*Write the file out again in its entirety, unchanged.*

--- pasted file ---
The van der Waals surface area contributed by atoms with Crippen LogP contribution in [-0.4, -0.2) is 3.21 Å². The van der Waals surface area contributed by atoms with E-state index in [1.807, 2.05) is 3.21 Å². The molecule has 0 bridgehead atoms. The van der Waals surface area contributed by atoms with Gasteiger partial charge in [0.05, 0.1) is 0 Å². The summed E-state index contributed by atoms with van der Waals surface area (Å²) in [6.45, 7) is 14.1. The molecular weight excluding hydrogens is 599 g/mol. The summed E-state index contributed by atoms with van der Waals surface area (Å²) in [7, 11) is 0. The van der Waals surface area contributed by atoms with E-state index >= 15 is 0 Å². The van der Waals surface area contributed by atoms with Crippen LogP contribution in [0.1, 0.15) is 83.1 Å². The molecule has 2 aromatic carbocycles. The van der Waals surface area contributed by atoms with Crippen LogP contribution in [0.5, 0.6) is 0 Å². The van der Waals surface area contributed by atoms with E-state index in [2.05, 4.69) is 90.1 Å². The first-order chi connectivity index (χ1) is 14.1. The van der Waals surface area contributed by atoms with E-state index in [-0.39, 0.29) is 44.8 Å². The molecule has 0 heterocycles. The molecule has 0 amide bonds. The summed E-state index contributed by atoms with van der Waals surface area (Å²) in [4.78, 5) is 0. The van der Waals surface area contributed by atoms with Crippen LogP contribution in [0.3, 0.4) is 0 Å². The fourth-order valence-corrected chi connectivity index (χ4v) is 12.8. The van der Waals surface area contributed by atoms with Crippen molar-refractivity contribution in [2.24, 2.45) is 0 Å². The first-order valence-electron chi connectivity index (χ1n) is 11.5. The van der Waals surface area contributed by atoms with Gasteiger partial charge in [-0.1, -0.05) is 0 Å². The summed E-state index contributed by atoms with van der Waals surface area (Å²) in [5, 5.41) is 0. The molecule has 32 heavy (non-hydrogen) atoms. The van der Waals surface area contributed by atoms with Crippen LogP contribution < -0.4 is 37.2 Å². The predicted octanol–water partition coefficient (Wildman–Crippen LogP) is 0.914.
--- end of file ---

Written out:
The van der Waals surface area contributed by atoms with Crippen LogP contribution in [-0.4, -0.2) is 3.21 Å². The van der Waals surface area contributed by atoms with E-state index in [1.807, 2.05) is 3.21 Å². The molecule has 0 bridgehead atoms. The van der Waals surface area contributed by atoms with Gasteiger partial charge in [0.05, 0.1) is 0 Å². The summed E-state index contributed by atoms with van der Waals surface area (Å²) in [6.45, 7) is 14.1. The molecular weight excluding hydrogens is 599 g/mol. The summed E-state index contributed by atoms with van der Waals surface area (Å²) in [7, 11) is 0. The van der Waals surface area contributed by atoms with E-state index >= 15 is 0 Å². The van der Waals surface area contributed by atoms with Crippen LogP contribution in [0.1, 0.15) is 83.1 Å². The molecule has 2 aromatic carbocycles. The van der Waals surface area contributed by atoms with Crippen LogP contribution in [0.5, 0.6) is 0 Å². The van der Waals surface area contributed by atoms with E-state index in [2.05, 4.69) is 90.1 Å². The first-order chi connectivity index (χ1) is 14.1. The van der Waals surface area contributed by atoms with E-state index in [-0.39, 0.29) is 44.8 Å². The molecule has 0 heterocycles. The molecule has 0 amide bonds. The summed E-state index contributed by atoms with van der Waals surface area (Å²) in [4.78, 5) is 0. The van der Waals surface area contributed by atoms with Crippen LogP contribution in [0.3, 0.4) is 0 Å². The fourth-order valence-corrected chi connectivity index (χ4v) is 12.8. The van der Waals surface area contributed by atoms with Crippen molar-refractivity contribution in [2.24, 2.45) is 0 Å². The first-order valence-electron chi connectivity index (χ1n) is 11.5. The van der Waals surface area contributed by atoms with Gasteiger partial charge in [-0.1, -0.05) is 0 Å². The summed E-state index contributed by atoms with van der Waals surface area (Å²) in [5, 5.41) is 0. The molecule has 32 heavy (non-hydrogen) atoms. The van der Waals surface area contributed by atoms with Crippen LogP contribution < -0.4 is 37.2 Å². The predicted octanol–water partition coefficient (Wildman–Crippen LogP) is 0.914.